The public’s knowledge of the EU assistance did not improve in spite of hundreds of millions CZK spent on promoting
PRESS RELEASE on Audit No. 15/26 – June 27, 2016
The Supreme Audit Office (SAO) scrutinized funds that were used in the period from 2008 to 2015 by the Ministry of Education, the Ministry of Labour, and Regional Council of the Central Bohemia Cohesion Region to promote the EU assistance in the Czech Republic. Auditors scrutinized projects, which cost nearly CZK 250 million and were funded under four operational programmes. These projects aimed at promoting the EU funds, operational programmes as well as individual projects and making them known to the public. However, only modest improvements in the public’s knowledge were found in the end.
The SAO drew this conclusion on the basis of available surveys and evaluation reports about impacts of the promotion activities. The audited ministries had also similar surveys done. For example, surveys made in December 2013 showed that the public’s knowledge of EU funds had been at the same level since 2011 as in both 2011 and 2013, roughly 74 % of the surveyed answered that they were aware of EU funds. When inquiring whether and how much the public’s knowledge of EU funds increased, auditors learnt that it remained the same and in case of the OP R&DI even decreased. In spite of the amounts used for promoting, less people found the information clear, specific, and accurate than in 2011.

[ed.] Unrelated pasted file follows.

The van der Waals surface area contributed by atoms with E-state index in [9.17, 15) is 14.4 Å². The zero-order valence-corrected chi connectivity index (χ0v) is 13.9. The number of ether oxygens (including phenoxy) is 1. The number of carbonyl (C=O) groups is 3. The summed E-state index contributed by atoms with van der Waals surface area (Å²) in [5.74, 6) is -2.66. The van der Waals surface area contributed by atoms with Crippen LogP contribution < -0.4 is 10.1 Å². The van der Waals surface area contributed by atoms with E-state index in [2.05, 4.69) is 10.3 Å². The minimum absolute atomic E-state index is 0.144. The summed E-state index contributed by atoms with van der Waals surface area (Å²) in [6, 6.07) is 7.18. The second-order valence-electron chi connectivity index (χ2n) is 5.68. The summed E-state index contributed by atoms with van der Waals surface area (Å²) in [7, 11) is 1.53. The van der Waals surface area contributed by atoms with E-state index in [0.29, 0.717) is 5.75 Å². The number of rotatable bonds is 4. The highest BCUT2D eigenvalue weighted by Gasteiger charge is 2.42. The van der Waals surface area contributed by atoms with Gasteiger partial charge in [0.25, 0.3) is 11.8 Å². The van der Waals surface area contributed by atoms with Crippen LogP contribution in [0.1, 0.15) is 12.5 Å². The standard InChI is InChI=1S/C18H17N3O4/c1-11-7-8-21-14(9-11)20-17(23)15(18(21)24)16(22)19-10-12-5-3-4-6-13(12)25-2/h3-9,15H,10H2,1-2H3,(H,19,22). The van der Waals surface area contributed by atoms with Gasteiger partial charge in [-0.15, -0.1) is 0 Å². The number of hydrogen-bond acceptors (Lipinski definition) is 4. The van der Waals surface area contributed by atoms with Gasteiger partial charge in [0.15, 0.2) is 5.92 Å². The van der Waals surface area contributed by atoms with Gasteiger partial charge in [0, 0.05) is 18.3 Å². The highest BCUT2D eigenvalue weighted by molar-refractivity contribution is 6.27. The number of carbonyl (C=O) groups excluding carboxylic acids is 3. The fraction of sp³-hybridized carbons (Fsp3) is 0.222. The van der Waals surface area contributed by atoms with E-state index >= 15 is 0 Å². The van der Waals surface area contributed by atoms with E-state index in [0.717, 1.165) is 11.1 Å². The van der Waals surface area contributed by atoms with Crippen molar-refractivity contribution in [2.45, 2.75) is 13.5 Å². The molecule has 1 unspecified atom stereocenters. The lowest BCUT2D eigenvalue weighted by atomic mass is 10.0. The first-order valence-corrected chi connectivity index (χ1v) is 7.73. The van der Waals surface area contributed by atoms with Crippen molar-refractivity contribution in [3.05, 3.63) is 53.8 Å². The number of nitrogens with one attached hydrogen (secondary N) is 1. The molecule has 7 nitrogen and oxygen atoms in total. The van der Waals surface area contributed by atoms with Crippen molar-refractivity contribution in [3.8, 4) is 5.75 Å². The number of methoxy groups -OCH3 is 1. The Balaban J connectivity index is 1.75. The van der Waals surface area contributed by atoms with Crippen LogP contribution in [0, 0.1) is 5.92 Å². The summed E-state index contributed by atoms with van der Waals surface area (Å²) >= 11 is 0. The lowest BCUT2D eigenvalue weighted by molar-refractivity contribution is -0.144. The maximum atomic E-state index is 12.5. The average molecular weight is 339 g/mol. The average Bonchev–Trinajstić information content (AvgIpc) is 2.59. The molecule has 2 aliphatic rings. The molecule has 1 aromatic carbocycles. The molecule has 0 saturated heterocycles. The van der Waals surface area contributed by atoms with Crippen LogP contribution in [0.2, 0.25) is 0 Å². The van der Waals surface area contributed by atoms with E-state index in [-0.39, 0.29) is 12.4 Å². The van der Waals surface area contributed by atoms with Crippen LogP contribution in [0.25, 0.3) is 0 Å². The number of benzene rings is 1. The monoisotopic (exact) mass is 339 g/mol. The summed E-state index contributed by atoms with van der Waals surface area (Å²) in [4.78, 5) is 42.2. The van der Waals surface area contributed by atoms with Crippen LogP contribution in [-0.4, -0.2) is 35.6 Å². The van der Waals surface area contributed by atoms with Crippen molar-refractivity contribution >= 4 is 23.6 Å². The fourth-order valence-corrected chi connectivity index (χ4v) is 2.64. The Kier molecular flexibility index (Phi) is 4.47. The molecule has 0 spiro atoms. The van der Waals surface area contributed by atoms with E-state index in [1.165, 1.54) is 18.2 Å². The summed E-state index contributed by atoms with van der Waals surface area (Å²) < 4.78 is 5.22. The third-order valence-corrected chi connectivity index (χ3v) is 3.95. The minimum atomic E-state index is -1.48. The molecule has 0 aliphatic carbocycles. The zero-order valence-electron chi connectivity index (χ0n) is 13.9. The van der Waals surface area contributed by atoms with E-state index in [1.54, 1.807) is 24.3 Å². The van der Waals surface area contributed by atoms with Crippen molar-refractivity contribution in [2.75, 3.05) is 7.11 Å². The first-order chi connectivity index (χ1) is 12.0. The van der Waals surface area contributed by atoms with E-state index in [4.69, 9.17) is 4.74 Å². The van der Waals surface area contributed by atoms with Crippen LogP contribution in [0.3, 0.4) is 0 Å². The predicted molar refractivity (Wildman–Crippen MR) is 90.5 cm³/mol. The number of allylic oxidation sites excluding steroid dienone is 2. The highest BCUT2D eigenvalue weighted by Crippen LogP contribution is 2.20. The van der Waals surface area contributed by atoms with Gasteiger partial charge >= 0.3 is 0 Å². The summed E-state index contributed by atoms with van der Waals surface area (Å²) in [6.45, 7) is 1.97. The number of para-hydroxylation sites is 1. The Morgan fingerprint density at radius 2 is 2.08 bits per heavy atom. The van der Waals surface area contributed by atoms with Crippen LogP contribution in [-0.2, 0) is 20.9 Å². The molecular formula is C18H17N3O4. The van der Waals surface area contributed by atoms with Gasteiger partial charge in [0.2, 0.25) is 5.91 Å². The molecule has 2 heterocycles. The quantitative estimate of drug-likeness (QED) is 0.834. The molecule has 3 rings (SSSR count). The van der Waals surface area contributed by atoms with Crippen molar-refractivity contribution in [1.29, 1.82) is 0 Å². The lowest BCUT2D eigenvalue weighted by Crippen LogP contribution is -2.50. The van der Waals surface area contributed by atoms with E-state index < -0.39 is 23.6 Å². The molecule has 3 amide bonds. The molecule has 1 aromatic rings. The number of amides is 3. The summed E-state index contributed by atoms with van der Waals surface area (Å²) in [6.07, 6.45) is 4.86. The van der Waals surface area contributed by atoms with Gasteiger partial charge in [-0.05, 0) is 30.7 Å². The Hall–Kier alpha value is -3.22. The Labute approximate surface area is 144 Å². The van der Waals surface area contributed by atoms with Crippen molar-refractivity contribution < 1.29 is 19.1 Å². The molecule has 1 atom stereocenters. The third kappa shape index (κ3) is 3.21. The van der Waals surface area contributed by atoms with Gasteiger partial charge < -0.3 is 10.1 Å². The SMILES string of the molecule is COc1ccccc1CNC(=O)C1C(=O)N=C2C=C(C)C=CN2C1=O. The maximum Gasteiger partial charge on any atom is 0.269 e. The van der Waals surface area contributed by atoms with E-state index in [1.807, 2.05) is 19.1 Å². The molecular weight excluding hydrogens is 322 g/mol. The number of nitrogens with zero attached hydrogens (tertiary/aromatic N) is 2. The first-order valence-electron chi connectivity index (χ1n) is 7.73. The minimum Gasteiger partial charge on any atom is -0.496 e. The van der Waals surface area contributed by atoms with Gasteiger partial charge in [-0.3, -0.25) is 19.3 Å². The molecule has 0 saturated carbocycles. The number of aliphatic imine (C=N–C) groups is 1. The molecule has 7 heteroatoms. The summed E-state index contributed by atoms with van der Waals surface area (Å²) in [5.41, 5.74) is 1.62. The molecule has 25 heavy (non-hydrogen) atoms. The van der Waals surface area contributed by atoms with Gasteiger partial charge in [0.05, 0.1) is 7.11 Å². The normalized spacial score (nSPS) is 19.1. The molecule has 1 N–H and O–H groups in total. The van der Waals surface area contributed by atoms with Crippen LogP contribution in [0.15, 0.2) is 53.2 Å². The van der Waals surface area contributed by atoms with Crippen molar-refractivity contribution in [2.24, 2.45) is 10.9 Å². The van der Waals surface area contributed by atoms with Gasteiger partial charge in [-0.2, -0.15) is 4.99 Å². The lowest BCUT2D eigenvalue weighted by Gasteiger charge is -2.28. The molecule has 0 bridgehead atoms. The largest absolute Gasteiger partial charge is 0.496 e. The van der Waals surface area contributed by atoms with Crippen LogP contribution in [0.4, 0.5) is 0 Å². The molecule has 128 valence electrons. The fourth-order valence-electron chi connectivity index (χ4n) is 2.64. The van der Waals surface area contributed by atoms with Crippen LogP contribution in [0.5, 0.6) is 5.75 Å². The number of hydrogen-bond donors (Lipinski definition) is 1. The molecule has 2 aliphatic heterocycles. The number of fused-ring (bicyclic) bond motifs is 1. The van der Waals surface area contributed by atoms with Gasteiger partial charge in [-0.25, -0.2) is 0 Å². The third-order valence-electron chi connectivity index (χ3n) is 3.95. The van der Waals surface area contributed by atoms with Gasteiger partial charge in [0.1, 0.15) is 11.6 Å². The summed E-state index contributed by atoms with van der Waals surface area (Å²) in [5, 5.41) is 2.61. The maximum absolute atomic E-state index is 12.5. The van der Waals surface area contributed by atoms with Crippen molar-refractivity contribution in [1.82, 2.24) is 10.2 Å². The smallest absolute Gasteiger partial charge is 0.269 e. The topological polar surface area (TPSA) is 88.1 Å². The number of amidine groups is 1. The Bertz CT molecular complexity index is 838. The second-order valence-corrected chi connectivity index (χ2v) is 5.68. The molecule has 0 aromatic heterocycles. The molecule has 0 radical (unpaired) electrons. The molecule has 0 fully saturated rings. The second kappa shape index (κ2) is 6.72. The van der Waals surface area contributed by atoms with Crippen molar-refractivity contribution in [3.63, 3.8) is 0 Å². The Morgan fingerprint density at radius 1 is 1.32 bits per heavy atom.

Out of the scrutinized amounts, the most funds (CZK 138 million) were used for promoting via TV and broadcast spots, which aimed at the general public and informed about projects that were funded from selected EU funds. However, the information about costs of successfully implemented projects was not included in the said spots. TV spots often failed to inform the public that the projects were co-funded from the national budget. In case of the OP R&DI, spots were mostly broadcasted when the Programme had almost been implemented, which only implies that the allocated funds were quickly used in the due time.
Errors were also made when media campaigns were prepared. Audited ministries and the Regional Council failed to assess whether approved projects were budgeted reasonably. In many cases, auditors could not receive any explanation how the contracts’ expected values had been estimated, which could have helped to decide whether the cheapest offer was actually overpriced.
Supreme Audit Office